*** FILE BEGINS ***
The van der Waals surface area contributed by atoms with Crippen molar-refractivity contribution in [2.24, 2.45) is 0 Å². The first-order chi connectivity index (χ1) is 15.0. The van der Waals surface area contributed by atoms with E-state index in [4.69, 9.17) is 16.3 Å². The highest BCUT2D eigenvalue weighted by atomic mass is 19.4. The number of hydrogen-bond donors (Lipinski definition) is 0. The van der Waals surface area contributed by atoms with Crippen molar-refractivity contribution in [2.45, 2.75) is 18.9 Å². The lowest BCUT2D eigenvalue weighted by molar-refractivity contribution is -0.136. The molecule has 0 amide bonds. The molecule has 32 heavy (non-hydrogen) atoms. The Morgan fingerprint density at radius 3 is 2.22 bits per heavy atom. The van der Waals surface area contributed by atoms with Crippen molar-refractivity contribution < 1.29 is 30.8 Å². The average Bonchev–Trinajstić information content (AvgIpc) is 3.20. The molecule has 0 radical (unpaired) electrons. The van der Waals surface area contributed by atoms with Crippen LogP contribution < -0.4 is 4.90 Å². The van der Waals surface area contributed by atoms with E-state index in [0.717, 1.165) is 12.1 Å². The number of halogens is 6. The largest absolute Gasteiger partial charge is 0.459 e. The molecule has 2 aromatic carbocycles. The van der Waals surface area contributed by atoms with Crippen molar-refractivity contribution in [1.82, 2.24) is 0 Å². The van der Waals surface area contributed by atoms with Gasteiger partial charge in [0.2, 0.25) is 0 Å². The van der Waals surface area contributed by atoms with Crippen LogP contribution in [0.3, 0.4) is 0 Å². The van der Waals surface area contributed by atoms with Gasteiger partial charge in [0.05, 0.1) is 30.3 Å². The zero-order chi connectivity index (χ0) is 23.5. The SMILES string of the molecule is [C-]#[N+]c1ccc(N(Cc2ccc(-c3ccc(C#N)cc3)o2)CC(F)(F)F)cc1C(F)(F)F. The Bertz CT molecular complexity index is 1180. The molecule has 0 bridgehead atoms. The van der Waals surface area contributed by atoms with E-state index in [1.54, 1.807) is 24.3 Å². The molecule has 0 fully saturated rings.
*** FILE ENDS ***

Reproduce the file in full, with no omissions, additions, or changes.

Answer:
The van der Waals surface area contributed by atoms with Crippen molar-refractivity contribution in [2.24, 2.45) is 0 Å². The first-order chi connectivity index (χ1) is 15.0. The van der Waals surface area contributed by atoms with E-state index in [4.69, 9.17) is 16.3 Å². The highest BCUT2D eigenvalue weighted by atomic mass is 19.4. The number of hydrogen-bond donors (Lipinski definition) is 0. The van der Waals surface area contributed by atoms with Crippen molar-refractivity contribution in [2.45, 2.75) is 18.9 Å². The lowest BCUT2D eigenvalue weighted by molar-refractivity contribution is -0.136. The molecule has 0 amide bonds. The molecule has 32 heavy (non-hydrogen) atoms. The Morgan fingerprint density at radius 3 is 2.22 bits per heavy atom. The van der Waals surface area contributed by atoms with Crippen molar-refractivity contribution < 1.29 is 30.8 Å². The average Bonchev–Trinajstić information content (AvgIpc) is 3.20. The molecule has 0 radical (unpaired) electrons. The van der Waals surface area contributed by atoms with Crippen LogP contribution < -0.4 is 4.90 Å². The van der Waals surface area contributed by atoms with E-state index in [0.717, 1.165) is 12.1 Å². The number of halogens is 6. The largest absolute Gasteiger partial charge is 0.459 e. The molecule has 2 aromatic carbocycles. The van der Waals surface area contributed by atoms with Crippen molar-refractivity contribution in [1.82, 2.24) is 0 Å². The van der Waals surface area contributed by atoms with Gasteiger partial charge in [0.2, 0.25) is 0 Å². The van der Waals surface area contributed by atoms with Crippen LogP contribution in [0.3, 0.4) is 0 Å². The van der Waals surface area contributed by atoms with Gasteiger partial charge in [0.05, 0.1) is 30.3 Å². The zero-order chi connectivity index (χ0) is 23.5. The SMILES string of the molecule is [C-]#[N+]c1ccc(N(Cc2ccc(-c3ccc(C#N)cc3)o2)CC(F)(F)F)cc1C(F)(F)F. The Bertz CT molecular complexity index is 1180. The molecule has 0 bridgehead atoms. The van der Waals surface area contributed by atoms with E-state index in [1.54, 1.807) is 24.3 Å². The molecule has 0 fully saturated rings.